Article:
Better stars or better team?
In the NHL regular season, the supernovas come out at night and shine like
Nathan MacKinnon and Mikko Rantanen in Colorado. In the playoffs, the teams playing the best, like the Vegas Golden Knights, well, the sky’s the limit for this deep crew as they reach for the Stanley Cup.
And so it was that Vegas, which doesn’t have the megawatt star power of MacKinnon, a Hart trophy finalist for a second straight season, still turned out the lights on the Avalanche’s run in the post-season Thursday night.
After getting blown out 7-1 by MacKinnon and Co. in Game 1 and losing in overtime in Game 2 on Rantanen’s goal, the unsexy Vegas team gave up a goal to Rantanen and two assists to MacKinnon, who both showed up in a big way, but dug in to win the exciting but error-filled game 6, 6-3.
“That’s a tough team that we just beat, the President’s Trophy winner, with one of the best players in the world (MacKinnon), a goalie (Philipp Grubauer) up for the Vezina,” said Vegas captain Mark Stone, who got the overtime winner in Game 5, but sat back and watched the lesser lights in the clincher, which underscores how deep Vegas is.
They did it with deflection goals from fourth-liners Keegan Kolesar and William Carrier, who played 9:47 and 8:35 minutes, and from No. 6 defenceman Nick Holden, who scored 52 seconds after Devon Toews had the fastest playoff goal in Avs/Quebec Nordiques’ history 23 seconds after puck drop. As well as the winner from another blue liner Alex Pietrangelo, one of their few stars, to win four straight against the Avs.
“In the playoffs, you’ve got your matchup (lines), especially when you have a top line (MacKinnon, Rantanen and either Gabe Landeskog or Brandon Saad) as they have,” said Pietrangelo. “Those are hard minutes to try and shut them down. You always need secondary scoring. Some nights the other team’s top line gets the best of you, some nights your team has to do a (defensive) job on them. You expect other people to pick up the offence.”
Stone saw different goals in Game 6.
“You need the goals in close, that’s the way you have to score in the playoffs but there’s not just one way to score. We also got a one-timer, a shot from the point, an empty-netter,” he said. “We’ve got a lot of guys who buy into their roles and it was pretty awesome to see them get rewarded. They’ve been soldiers for us all year. We had guys in and out of the line-up all through the series, making different contributions at different times.”
Goals aside, they were tougher with their bigger bodies, along with their playoff savvy to take the Pacific Division title. Two of the Avs’ defenceman–Patrik Nemeth and Samuel Girard struggled–Nemeth with the pace of play and Girard, even with his offensive chops, with his size trying to handle people around his net. Now Vegas will play in the Final Four against the Montreal Canadiens, a hard-scrabble team as well but one that doesn’t score as much. The Habs, however, are much bigger on the back-end with Shea Weber, Ben Chiarot, Joel Edmundson and Jeff Petry and they make it tough to get to the net.
“That might be tough on the family, might be divided. Same with Marchy (Jonathan Marchessault),” laughed the Montreal-born Carrier, who set up camp where he usually does around the net.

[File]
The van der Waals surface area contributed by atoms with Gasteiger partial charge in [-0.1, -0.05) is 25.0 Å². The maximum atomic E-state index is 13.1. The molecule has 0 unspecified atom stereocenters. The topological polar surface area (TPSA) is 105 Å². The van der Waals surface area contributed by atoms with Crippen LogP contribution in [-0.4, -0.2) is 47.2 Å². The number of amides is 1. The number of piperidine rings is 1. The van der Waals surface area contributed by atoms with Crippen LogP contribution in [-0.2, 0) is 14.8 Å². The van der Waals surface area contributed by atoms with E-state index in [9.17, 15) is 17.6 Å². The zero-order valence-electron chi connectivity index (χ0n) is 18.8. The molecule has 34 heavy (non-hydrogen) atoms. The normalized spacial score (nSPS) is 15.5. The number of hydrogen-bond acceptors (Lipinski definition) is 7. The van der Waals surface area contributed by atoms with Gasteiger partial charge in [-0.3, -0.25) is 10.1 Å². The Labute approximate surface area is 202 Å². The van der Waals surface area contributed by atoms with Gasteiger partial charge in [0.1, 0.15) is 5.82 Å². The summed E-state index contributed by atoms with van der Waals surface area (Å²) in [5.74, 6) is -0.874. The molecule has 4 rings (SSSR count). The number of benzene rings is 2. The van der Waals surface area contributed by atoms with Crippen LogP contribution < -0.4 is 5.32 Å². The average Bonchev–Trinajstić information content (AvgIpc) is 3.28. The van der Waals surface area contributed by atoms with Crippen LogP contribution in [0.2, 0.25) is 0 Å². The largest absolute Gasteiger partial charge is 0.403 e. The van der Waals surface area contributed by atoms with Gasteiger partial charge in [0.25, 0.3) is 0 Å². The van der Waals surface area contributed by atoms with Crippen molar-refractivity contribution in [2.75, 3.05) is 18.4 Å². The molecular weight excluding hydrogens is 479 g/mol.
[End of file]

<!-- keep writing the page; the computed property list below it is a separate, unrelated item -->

“I think Kolie’s (Kolesar) goal was maybe from four feet away and mine five.”
The pre-game questions Thursday were about whether the Avs could recover from a crushing overtime loss Tuesday, when they were up by two with 20 minutes left. And also whether their coach, Jared Bednar, would be cleared to run the show after a COVID-19 test irregularity caused him to miss the morning skate in Vegas.
Bednar was at work after a subsequent negative test but his team, even as hard as they tried, couldn’t get the job done in a fantastic 60 minutes between the two teams tied for most NHL points (82) over 56 games.
“What went wrong in the series? I could sit here for 15 minutes and talk about it,” said Landeskog. “You try and stay in the moment but looking back and evaluating it, in Game 3 we didn’t play good at all. In Game 4, we competed hard but made mistakes they scored on. In Game 5, we were in control and we made three turnovers and they scored on all three. Tonight, we worked our butts off and kept coming back, but we have a couple of shifts where we’re not really engaged and they capitalize.”
Pietreangelo was probably the most complete player on the ice in the closer. He threw his hands into the air after the goal, his 46th shot of the playoffs, finally one that went in.
“Not a very good average,” Pietrangelo laughed of his shots-to-goals ratio.
Rantanen, Toews and Andre Burakovsky, who has 10 goals in 14 elimination games, scored on a much sharper Marc-Andre Fleury, who has now won 89 playoff games to move past Hall-of-Famers Billy Smith and Eddie Belfour into fourth place all-time.
“What changed? It was getting back to our fans, to our sold-out rink for the third game,” Stone said. “I think the tide changed when we got them involved.”
MacKinnon broke a three-game pointless playoff run and his two assists gave him 69 points in his first 50 playoff games — one behind his general manager, Joe Sakic. But it’s small consolation to be in the same sentence as his Hall-of-Fame boss, when you’re in the handshake line.
With Vegas winning, three of the four teams that reached the semis at the Edmonton bubble in 2020 — the Golden Knights, Tampa and the New York Islanders — are back. That hasn’t happened in 30 years.
On Twitter: @jimmathesonnhl